Wednesday, August 13, 2014

My sympathy equates to zero


A short article appeared in the Newspaper of Record today about the changes coming in the college athletics (mostly football) landscape as a result of both the O'Bannon ruling and the NCAA's change that gives the top 5 conferences (mostly football) more leeway to decide how they want to conduct business. As with many Times articles, the reaction to anything new or different is viewed through a prism of general distaste and trepidation for anything that might disturb The Way Things Have Been. The paper doesn't have the nickname "The Gray Lady" for nothing.

My reaction to the article is simple: Yeah, life is rough makin' millions, isn't it?

You want to pay your coach $1.4 million and another 3/4 of a million in bonuses? Pay your players for the money they generate that enables you to do that. You want an athletic center that costs $6.7 million? Pay the players that are spending more time there than they would at a full-time job, in addition to their schoolwork. You want to play with the big kids while a reporter says that your "relative isolation in California's vast Central Valley" gives you a big fanbase? Pay the players that attract that fanbase.

It's just like major companies bitching about raising the minimum wage. You say it's not worth it to do business in the area anymore? Fine. Seeya. I'm quite certain that a smaller, local business will gladly step into the shoes you left and do quite well for itself because you didn't feel like your employees were worth a living wage. The examples of that are prevalent.

If all of this is an extended whine about how you won't be able to attract the best players because of the costs involved, I'm afraid you'll have to remind me of the last time Fresno St. attracted the best players. Oh, right. That would be never. Also, there's only so much room on the rosters of Stanford, USC, and UCLA, so anyone that wants to play big-time ball that doesn't make those rosters will probably still come to Fresno St., providing that you're willing to do those things that the Times is currently bitching about on your behalf: like stipends so they can travel home or their families can travel to see them play, or health insurance post-college for injuries they incur while making you that money, or access to people who can represent their best economic interests, etc. You know, all of that stuff that means treating them like any other person in any normal economy who's trying to extract value from their talents and skills.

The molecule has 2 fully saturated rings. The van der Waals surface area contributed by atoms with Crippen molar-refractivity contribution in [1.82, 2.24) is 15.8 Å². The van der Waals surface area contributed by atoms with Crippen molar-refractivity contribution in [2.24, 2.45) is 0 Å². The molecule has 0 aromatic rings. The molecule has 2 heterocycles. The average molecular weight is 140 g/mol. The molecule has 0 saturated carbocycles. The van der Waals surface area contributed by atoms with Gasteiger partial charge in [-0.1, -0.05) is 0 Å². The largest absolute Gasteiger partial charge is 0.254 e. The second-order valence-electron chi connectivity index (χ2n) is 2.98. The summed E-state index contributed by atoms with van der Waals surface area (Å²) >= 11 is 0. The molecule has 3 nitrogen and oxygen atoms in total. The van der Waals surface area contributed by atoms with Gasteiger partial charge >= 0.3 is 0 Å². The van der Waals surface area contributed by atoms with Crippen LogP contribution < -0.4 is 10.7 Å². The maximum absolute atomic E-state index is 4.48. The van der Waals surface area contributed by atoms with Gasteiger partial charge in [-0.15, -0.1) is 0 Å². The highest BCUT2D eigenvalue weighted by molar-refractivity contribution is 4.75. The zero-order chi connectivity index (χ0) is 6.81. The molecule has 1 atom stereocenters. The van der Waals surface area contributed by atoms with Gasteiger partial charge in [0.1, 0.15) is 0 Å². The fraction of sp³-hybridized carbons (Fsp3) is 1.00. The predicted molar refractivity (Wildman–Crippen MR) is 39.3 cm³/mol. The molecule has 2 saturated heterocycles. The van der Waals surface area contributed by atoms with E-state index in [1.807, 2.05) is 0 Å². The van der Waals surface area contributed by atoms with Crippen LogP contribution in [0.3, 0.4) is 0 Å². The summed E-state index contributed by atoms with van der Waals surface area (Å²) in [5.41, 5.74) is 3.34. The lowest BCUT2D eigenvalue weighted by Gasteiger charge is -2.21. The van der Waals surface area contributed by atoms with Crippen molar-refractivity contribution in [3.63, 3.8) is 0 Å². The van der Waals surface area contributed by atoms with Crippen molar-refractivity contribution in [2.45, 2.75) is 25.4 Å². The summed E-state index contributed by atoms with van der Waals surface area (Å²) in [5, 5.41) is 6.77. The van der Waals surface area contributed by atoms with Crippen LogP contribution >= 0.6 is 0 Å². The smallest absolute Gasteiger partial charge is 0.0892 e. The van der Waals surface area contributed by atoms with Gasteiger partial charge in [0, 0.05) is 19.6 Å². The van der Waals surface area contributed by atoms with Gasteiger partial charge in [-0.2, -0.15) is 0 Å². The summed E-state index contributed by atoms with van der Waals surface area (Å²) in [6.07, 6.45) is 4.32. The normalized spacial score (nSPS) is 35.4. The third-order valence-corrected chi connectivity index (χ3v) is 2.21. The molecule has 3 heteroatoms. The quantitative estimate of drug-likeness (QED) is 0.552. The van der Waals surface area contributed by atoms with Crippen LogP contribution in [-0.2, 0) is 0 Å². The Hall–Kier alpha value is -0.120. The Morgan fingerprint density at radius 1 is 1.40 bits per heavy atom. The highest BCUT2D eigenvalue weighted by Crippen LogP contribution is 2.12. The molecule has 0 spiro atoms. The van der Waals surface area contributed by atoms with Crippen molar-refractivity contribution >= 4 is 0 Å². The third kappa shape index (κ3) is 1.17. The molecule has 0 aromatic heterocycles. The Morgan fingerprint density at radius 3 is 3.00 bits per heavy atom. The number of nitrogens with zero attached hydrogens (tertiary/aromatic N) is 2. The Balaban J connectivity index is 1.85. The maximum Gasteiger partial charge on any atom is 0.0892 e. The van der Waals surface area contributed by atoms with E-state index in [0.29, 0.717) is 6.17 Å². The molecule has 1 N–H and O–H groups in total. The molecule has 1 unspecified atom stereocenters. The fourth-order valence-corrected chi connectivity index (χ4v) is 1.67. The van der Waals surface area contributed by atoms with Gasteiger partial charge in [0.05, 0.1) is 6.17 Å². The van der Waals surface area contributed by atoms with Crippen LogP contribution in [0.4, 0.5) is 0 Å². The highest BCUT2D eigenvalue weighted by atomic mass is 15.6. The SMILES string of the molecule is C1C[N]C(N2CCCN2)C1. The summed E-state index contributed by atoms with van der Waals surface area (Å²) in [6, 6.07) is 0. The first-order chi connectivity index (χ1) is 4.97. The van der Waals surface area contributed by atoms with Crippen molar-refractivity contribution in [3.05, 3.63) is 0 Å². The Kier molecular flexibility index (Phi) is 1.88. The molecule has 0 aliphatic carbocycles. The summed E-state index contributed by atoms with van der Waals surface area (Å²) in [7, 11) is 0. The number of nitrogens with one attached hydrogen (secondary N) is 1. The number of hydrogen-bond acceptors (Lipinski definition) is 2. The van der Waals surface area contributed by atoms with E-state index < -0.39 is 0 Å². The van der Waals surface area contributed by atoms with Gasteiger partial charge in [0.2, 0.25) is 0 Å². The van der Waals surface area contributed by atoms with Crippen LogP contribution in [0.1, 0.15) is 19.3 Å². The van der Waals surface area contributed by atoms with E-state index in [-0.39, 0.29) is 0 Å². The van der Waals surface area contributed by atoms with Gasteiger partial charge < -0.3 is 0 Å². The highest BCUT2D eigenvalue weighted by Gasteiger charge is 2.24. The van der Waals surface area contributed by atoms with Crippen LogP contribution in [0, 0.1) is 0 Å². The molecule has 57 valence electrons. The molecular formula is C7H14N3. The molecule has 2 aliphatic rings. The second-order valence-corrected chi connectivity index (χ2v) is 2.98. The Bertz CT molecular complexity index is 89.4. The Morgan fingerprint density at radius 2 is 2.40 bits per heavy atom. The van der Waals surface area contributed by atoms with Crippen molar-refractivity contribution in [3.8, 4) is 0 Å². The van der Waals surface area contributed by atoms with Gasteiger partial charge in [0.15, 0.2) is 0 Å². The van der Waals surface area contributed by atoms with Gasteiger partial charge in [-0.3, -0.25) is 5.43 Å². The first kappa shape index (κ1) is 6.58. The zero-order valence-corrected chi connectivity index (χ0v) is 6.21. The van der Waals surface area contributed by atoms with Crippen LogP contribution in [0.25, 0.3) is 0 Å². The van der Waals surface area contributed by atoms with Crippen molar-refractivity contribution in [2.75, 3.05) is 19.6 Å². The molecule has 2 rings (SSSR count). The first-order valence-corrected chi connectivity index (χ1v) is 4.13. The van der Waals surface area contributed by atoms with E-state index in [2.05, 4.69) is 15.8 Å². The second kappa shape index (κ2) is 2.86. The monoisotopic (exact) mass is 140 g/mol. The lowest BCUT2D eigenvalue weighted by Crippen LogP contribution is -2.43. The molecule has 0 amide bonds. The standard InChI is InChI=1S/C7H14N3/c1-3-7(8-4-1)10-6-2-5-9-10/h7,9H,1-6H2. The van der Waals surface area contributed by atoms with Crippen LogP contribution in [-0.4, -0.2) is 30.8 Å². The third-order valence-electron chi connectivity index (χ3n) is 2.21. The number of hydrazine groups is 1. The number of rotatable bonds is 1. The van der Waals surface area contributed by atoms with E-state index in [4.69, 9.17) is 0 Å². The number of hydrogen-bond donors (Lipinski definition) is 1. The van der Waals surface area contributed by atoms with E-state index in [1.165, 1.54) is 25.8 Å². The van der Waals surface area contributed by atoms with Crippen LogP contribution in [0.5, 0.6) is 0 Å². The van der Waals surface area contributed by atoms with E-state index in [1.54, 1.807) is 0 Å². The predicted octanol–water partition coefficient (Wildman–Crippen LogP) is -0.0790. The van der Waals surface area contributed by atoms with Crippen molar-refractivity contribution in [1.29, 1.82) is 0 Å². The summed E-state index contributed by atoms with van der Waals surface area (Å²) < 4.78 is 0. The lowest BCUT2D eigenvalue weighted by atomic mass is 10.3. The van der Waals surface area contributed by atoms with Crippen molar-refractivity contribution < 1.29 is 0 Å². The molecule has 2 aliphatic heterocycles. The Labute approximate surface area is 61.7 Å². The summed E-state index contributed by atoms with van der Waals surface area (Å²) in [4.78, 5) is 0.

The galling thing is that people like (now former) FSU athletic director, Thomas Boeh, even refer to what they do as an "industry" and then somehow gloss over the fact that the workforce of that "industry" is about one step above indentured servitude (they get room and board and a degree that's worth less and less every day and are denied mobility and any access to the real value of their abilities, from their employer or anyone else.) But if you bring this topic up to most NCAA or university officials, they'll insist that it's about "education". So, which is it?

So, no, I have no sympathy for FSU's desire to keep up with the USCs and UCLAs of the world. The only reason that Fresno St. is even in the conversation is because of the millions that institutions like ESPN have been willing to throw at the school to show its students risking their bodies on the field for money that they won't see a cardinal red nickel of. Until now. It's a brave, new world out there, filled with rights and moneymaking opportunities that other workers claimed a long time ago. Feel free to start crying me a river anytime, Mr. Boeh. It may be the only way you can build a new aquatic center if you still want to pay your football coach more than most Americans will earn in 30 years...

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